Name of the activity: Detention Harms Health march

Country/NMO: Australia (AMSA)

Program: Ethics & Human Rights in Health

Contact information: [email protected]

Type of the activity: Advocacy. Series of efforts with the goal to influence policies or decision makers on a certain topic.

General description:

The Detention Harms Health march was a public march staged by medical students and health professionals across New South Wales, Australia. The march was held on April 7, 2018 in Hyde Park Sydney and featured speeches from doctors and humanitarian lawyers as well as a person with lived refugee experience. The campaign was built up over a five month period, starting with a series of open letters to the Australian government, and the march was followed by social media activity, numerous news articles, and a follow-up call out from medical students to members of parliament.

Focus area:

Refugee health

Problem statement:

Australia’s policy of mandatory, indefinite offshore detention for refugees and asylum seekers is deleterious to their health and wellbeing. People kept in detention on Nauru and Manus Island lack access to basic medical services resulting in delayed care, emergency transfers and unnecessary suffering. The mental health of the men, women and children in these facilities is dire with high rates of self harm and suicide but no appropriate psychiatric services available on site.

Target groups:

General population, Medical students, Healthcare Students, Doctors, Other health professionals, Refugees

Beneficiaries:

Migrants, Refugees

Objectives and indicators of success:

1. To raise awareness about the harms of Australia’s offshore detention policies on the health of refugees and asylum seekers, using the voice of health professionals/medical students to drive the message of ‘Detention Harms Health.’ (Indicators: number of people attending the march, number of medical schools represented, number of media articles published as a measure of increase in public awareness, social media likes, shares)

2. To call the Australian government to allow an independent medical assessment on Nauru and Manus Island, to guarantee necessary medical services are provided (Indicators: number of replies from the Department of Home Affairs to our letters, changes in policy – number of refugees/asylum seekers transferred out of offshore detention)

3. To encourage other medical bodies (e.g. Royal College of Physicians, Australian Medical Association) to take a stronger, more vocal stance against health conditions on Manus and Nauru and to call on the Australian government to allow an independent medical assessment (Indicators: number of professional bodies participating in the march, number of official statements released by RACP, AMA etc. before/during/after the march)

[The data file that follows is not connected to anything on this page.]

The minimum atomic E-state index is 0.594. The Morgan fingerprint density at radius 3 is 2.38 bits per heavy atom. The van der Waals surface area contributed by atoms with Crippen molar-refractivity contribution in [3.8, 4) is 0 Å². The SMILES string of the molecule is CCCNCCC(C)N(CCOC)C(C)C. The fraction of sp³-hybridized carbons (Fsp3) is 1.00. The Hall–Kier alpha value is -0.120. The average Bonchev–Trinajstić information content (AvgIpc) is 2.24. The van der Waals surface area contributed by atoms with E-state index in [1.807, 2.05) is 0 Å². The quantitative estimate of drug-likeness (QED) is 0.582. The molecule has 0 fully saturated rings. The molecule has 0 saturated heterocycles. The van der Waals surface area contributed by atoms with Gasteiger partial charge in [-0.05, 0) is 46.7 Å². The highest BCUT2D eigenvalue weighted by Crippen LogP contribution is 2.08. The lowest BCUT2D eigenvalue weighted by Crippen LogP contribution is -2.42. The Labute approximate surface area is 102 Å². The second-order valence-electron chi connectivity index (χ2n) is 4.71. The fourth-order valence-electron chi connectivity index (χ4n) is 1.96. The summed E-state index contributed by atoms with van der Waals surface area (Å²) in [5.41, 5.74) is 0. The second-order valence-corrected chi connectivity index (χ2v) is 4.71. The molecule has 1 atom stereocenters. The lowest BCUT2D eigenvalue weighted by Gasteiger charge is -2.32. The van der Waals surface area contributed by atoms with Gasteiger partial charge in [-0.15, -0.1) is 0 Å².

Methodology:

Medical students across New South Wales, Australia collaborated over a 5 month period (Nov 2017 – April 2018) to organise a public march on April 7 in the Sydney CBD. Over 400 medical students and health professionals dressed in scrubs attended the march. The march featured speeches by doctors and lawyers with experience working on Manus Island/Nauru or assisting medical cases. A representative from an NGO shared her lived experience as a refugee from Rwanda.

The march was accompanied by campaigns before and after the event. From Nov 2017, Crossing Borders wrote letters to the Australian Department of Home Affairs explaining our position and requesting information about the status of medical care on Manus Island and Nauru. This included photos of medical students across Australia holding signs saying “Detention harms health.”

Plans for evaluation:

Social media was a significant tool used throughout this campaign to engage medical students, other young people, and collaborating organisations. The use of Facebook Insights in particular allowed tracking of number of post likes and shares, which increased substantially during the lead-up to the march. On twitter, the #detentionharmshealth hashtag trended and tweets could be followed (posts, retweets) from organisations, journalists and members of the general public.

An estimation of the number of attendees was made on the day as 450 people, as well as 50 people at the Ai Wei Wei photo after the march. This could be checked using photos that included the entire contingency of the march.

In the weeks to months following the march, numerous interviews and articles were published online which also suggested levels of public engagement and awareness.